Just have a search through all the SIA conferences, Safety culture conferences, Psychology of Safety conferences and Safety leadership conferences and look for that wonderful presentation on ‘ethics in safety’. Tell me how may presentations you find. Then take the same search for ‘compliance’, ‘regulation’, ‘law’ or any presentation where safety is paraded as the all powerful ‘ethic’ that gives Safety the right to dominate others. Do a search for language of ‘safety is the number one priority’ and see what you find. Tell me what you find. No wonder Safety thinks it can rule over and dominate others when it speaks like this.
Since when does safety give people the right to override the rights of others? Including the right to die? (http://www.abc.net.au/news/2017-07-21/victoria-assisted-dying-available-2019-report-says/8730346). Where is the safety industry protesting against the euthanasia laws in Victoria? Under the simplistic binary ideology of zero harm, where are all the zero crusaders on the streets protesting about euthanasia? Here are people demonstrating their right to terminate life and yet safety is about saving lives.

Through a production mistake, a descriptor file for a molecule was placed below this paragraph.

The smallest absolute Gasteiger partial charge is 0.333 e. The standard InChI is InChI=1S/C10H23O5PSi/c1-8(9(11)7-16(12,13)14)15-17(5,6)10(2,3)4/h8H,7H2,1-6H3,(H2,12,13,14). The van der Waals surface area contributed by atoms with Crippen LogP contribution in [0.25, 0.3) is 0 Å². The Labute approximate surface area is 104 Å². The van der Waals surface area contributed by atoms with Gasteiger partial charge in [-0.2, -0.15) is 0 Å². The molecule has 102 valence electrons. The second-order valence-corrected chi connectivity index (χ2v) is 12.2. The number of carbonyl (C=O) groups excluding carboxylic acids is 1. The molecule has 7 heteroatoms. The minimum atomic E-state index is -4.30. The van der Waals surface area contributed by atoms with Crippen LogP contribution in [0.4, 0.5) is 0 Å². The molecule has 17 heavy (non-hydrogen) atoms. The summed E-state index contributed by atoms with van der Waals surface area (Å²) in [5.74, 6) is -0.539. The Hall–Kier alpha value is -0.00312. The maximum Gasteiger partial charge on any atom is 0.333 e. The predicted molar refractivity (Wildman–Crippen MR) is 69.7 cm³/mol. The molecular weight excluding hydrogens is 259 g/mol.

I was recently alerted to a concept called SafetyDNA (http://www.selectinternational.com/employee-safety-assessment) a method of screening people and screening out people based upon a test which claims to assess risk taking. There are so many ethical problems with this it is astounding, still Safety as number one priority justifies unethical behavior apparently. First, any screening process based on an isolated value is a process of eugenics. (http://www.abc.net.au/news/2017-09-08/eugenics-history-us-had-nazi-problem-before-charlottesville/8883074). Second, there is no way risk aversion or risk attraction can be determined in a psychological test and third, the elimination of risk taking in a business or organization is the eradication of all capability to learn. But, the attraction of zero is so strong, safety will do anything to achieve it.